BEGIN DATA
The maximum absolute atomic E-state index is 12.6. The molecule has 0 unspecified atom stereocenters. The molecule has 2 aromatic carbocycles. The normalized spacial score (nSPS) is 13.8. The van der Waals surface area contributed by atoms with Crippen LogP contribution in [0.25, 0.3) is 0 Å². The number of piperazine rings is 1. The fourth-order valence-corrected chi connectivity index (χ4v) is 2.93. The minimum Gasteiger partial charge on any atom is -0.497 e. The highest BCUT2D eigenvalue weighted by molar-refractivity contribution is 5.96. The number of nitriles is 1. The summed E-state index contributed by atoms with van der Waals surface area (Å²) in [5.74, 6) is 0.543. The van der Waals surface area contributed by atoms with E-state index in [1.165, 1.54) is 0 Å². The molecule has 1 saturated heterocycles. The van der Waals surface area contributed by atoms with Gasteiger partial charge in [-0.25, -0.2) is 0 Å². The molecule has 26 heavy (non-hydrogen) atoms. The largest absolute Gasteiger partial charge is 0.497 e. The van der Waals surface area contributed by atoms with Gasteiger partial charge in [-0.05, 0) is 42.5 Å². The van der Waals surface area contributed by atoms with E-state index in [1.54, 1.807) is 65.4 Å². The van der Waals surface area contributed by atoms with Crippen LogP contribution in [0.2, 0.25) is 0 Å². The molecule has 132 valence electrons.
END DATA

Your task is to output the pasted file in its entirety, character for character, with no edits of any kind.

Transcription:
The maximum absolute atomic E-state index is 12.6. The molecule has 0 unspecified atom stereocenters. The molecule has 2 aromatic carbocycles. The normalized spacial score (nSPS) is 13.8. The van der Waals surface area contributed by atoms with Crippen LogP contribution in [0.25, 0.3) is 0 Å². The number of piperazine rings is 1. The fourth-order valence-corrected chi connectivity index (χ4v) is 2.93. The minimum Gasteiger partial charge on any atom is -0.497 e. The highest BCUT2D eigenvalue weighted by molar-refractivity contribution is 5.96. The number of nitriles is 1. The summed E-state index contributed by atoms with van der Waals surface area (Å²) in [5.74, 6) is 0.543. The van der Waals surface area contributed by atoms with E-state index in [1.165, 1.54) is 0 Å². The molecule has 1 saturated heterocycles. The van der Waals surface area contributed by atoms with Gasteiger partial charge in [-0.25, -0.2) is 0 Å². The molecule has 26 heavy (non-hydrogen) atoms. The largest absolute Gasteiger partial charge is 0.497 e. The van der Waals surface area contributed by atoms with Gasteiger partial charge in [-0.05, 0) is 42.5 Å². The van der Waals surface area contributed by atoms with E-state index in [1.54, 1.807) is 65.4 Å². The van der Waals surface area contributed by atoms with Crippen LogP contribution in [0.2, 0.25) is 0 Å². The molecule has 132 valence electrons.